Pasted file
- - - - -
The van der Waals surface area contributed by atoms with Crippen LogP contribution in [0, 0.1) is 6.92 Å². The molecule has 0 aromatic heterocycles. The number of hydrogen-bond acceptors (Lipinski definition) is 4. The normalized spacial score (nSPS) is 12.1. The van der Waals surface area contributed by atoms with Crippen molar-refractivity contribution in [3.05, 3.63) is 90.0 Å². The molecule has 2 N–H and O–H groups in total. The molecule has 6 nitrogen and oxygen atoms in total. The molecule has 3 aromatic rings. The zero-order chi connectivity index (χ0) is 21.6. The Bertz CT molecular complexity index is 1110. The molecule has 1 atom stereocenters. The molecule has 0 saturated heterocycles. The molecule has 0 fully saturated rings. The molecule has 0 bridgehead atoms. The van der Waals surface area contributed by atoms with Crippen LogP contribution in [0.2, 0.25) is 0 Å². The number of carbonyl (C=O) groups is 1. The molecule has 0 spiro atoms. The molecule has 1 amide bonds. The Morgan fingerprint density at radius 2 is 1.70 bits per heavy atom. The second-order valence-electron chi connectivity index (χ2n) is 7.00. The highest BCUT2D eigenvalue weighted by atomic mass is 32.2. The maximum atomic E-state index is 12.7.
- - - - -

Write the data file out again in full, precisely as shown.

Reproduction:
The van der Waals surface area contributed by atoms with Crippen LogP contribution in [0, 0.1) is 6.92 Å². The molecule has 0 aromatic heterocycles. The number of hydrogen-bond acceptors (Lipinski definition) is 4. The normalized spacial score (nSPS) is 12.1. The van der Waals surface area contributed by atoms with Crippen molar-refractivity contribution in [3.05, 3.63) is 90.0 Å². The molecule has 2 N–H and O–H groups in total. The molecule has 6 nitrogen and oxygen atoms in total. The molecule has 3 aromatic rings. The zero-order chi connectivity index (χ0) is 21.6. The Bertz CT molecular complexity index is 1110. The molecule has 1 atom stereocenters. The molecule has 0 saturated heterocycles. The molecule has 0 fully saturated rings. The molecule has 0 bridgehead atoms. The van der Waals surface area contributed by atoms with Crippen LogP contribution in [0.2, 0.25) is 0 Å². The number of carbonyl (C=O) groups is 1. The molecule has 0 spiro atoms. The molecule has 1 amide bonds. The Morgan fingerprint density at radius 2 is 1.70 bits per heavy atom. The second-order valence-electron chi connectivity index (χ2n) is 7.00. The highest BCUT2D eigenvalue weighted by atomic mass is 32.2. The maximum atomic E-state index is 12.7.